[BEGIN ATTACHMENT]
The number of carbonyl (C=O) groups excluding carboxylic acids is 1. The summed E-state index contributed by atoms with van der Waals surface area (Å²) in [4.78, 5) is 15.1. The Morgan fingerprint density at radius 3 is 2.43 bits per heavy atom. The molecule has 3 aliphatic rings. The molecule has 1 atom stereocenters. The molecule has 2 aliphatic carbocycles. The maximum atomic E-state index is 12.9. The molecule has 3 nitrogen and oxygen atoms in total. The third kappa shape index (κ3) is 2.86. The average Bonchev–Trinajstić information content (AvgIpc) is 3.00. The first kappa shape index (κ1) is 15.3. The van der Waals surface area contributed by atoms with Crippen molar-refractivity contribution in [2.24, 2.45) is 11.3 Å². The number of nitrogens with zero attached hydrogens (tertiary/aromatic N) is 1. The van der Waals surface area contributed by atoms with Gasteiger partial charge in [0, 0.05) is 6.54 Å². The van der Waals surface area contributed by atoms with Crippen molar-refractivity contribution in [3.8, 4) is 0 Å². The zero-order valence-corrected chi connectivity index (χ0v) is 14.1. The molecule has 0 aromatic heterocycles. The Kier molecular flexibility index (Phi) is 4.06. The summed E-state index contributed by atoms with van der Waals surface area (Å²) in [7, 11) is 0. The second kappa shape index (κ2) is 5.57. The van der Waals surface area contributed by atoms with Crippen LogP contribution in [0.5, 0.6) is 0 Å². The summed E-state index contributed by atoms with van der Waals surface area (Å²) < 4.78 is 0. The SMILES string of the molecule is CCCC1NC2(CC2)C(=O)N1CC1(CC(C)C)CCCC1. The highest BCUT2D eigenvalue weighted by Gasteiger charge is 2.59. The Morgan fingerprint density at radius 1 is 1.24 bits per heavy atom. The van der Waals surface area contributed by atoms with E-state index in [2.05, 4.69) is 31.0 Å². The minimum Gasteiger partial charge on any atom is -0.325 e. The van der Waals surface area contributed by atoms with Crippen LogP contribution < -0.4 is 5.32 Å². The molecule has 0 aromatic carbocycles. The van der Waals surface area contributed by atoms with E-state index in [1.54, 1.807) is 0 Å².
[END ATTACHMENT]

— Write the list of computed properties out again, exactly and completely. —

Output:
The number of carbonyl (C=O) groups excluding carboxylic acids is 1. The summed E-state index contributed by atoms with van der Waals surface area (Å²) in [4.78, 5) is 15.1. The Morgan fingerprint density at radius 3 is 2.43 bits per heavy atom. The molecule has 3 aliphatic rings. The molecule has 1 atom stereocenters. The molecule has 2 aliphatic carbocycles. The maximum atomic E-state index is 12.9. The molecule has 3 nitrogen and oxygen atoms in total. The third kappa shape index (κ3) is 2.86. The average Bonchev–Trinajstić information content (AvgIpc) is 3.00. The first kappa shape index (κ1) is 15.3. The van der Waals surface area contributed by atoms with Crippen molar-refractivity contribution in [2.24, 2.45) is 11.3 Å². The number of nitrogens with zero attached hydrogens (tertiary/aromatic N) is 1. The van der Waals surface area contributed by atoms with Gasteiger partial charge in [0, 0.05) is 6.54 Å². The van der Waals surface area contributed by atoms with Crippen molar-refractivity contribution in [3.8, 4) is 0 Å². The zero-order valence-corrected chi connectivity index (χ0v) is 14.1. The molecule has 0 aromatic heterocycles. The Kier molecular flexibility index (Phi) is 4.06. The summed E-state index contributed by atoms with van der Waals surface area (Å²) in [7, 11) is 0. The second kappa shape index (κ2) is 5.57. The van der Waals surface area contributed by atoms with Crippen LogP contribution in [0.5, 0.6) is 0 Å². The summed E-state index contributed by atoms with van der Waals surface area (Å²) < 4.78 is 0. The SMILES string of the molecule is CCCC1NC2(CC2)C(=O)N1CC1(CC(C)C)CCCC1. The highest BCUT2D eigenvalue weighted by Gasteiger charge is 2.59. The Morgan fingerprint density at radius 1 is 1.24 bits per heavy atom. The van der Waals surface area contributed by atoms with E-state index in [2.05, 4.69) is 31.0 Å². The minimum Gasteiger partial charge on any atom is -0.325 e. The van der Waals surface area contributed by atoms with Crippen LogP contribution < -0.4 is 5.32 Å². The molecule has 0 aromatic carbocycles. The van der Waals surface area contributed by atoms with E-state index in [1.54, 1.807) is 0 Å².